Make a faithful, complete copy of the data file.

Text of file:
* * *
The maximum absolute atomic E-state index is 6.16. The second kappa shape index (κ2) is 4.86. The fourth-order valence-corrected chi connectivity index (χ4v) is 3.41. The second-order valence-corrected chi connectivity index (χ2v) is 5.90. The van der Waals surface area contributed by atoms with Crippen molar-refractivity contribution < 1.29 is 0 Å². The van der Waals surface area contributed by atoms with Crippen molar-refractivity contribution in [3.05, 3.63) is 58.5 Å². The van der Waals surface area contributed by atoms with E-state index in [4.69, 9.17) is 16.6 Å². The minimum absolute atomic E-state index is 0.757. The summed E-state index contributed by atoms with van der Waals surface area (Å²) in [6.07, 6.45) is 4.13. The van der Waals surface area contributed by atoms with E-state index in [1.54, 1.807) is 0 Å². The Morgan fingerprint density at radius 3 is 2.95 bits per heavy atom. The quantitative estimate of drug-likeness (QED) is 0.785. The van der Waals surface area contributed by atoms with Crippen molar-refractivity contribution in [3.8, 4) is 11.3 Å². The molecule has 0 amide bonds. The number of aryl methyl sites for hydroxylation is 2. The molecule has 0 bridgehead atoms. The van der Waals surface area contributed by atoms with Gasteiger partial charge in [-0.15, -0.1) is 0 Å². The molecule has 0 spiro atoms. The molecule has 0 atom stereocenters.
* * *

The maximum absolute atomic E-state index is 6.16. The second kappa shape index (κ2) is 4.86. The fourth-order valence-corrected chi connectivity index (χ4v) is 3.41. The second-order valence-corrected chi connectivity index (χ2v) is 5.90. The van der Waals surface area contributed by atoms with Crippen molar-refractivity contribution < 1.29 is 0 Å². The van der Waals surface area contributed by atoms with Crippen molar-refractivity contribution in [3.05, 3.63) is 58.5 Å². The van der Waals surface area contributed by atoms with E-state index in [4.69, 9.17) is 16.6 Å². The minimum absolute atomic E-state index is 0.757. The summed E-state index contributed by atoms with van der Waals surface area (Å²) in [6.07, 6.45) is 4.13. The van der Waals surface area contributed by atoms with E-state index in [1.54, 1.807) is 0 Å². The Morgan fingerprint density at radius 3 is 2.95 bits per heavy atom. The quantitative estimate of drug-likeness (QED) is 0.785. The van der Waals surface area contributed by atoms with Crippen molar-refractivity contribution in [3.8, 4) is 11.3 Å². The molecule has 0 amide bonds. The number of aryl methyl sites for hydroxylation is 2. The molecule has 0 bridgehead atoms. The van der Waals surface area contributed by atoms with Gasteiger partial charge in [-0.15, -0.1) is 0 Å². The molecule has 0 spiro atoms. The molecule has 0 atom stereocenters.